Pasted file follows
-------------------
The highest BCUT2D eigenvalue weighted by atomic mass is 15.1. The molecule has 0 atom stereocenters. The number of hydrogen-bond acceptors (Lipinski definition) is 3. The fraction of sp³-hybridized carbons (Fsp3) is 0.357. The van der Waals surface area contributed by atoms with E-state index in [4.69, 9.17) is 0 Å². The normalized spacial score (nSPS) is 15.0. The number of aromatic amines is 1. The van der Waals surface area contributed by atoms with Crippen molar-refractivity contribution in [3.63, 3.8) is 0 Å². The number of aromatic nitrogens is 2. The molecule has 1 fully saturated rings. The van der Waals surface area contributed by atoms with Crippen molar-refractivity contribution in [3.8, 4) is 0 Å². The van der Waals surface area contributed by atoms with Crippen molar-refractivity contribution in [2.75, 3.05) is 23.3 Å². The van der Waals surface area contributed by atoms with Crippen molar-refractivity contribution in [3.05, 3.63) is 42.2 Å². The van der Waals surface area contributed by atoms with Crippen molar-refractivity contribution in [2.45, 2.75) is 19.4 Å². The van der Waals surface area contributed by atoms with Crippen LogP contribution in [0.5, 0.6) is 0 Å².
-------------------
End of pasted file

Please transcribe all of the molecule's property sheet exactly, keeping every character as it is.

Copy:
The highest BCUT2D eigenvalue weighted by atomic mass is 15.1. The molecule has 0 atom stereocenters. The number of hydrogen-bond acceptors (Lipinski definition) is 3. The fraction of sp³-hybridized carbons (Fsp3) is 0.357. The van der Waals surface area contributed by atoms with E-state index in [4.69, 9.17) is 0 Å². The normalized spacial score (nSPS) is 15.0. The number of aromatic amines is 1. The van der Waals surface area contributed by atoms with Crippen molar-refractivity contribution in [3.63, 3.8) is 0 Å². The number of aromatic nitrogens is 2. The molecule has 1 fully saturated rings. The van der Waals surface area contributed by atoms with Crippen molar-refractivity contribution in [3.8, 4) is 0 Å². The van der Waals surface area contributed by atoms with Crippen molar-refractivity contribution in [2.75, 3.05) is 23.3 Å². The van der Waals surface area contributed by atoms with Crippen molar-refractivity contribution in [3.05, 3.63) is 42.2 Å². The van der Waals surface area contributed by atoms with Crippen molar-refractivity contribution in [2.45, 2.75) is 19.4 Å². The van der Waals surface area contributed by atoms with Crippen LogP contribution in [0.5, 0.6) is 0 Å².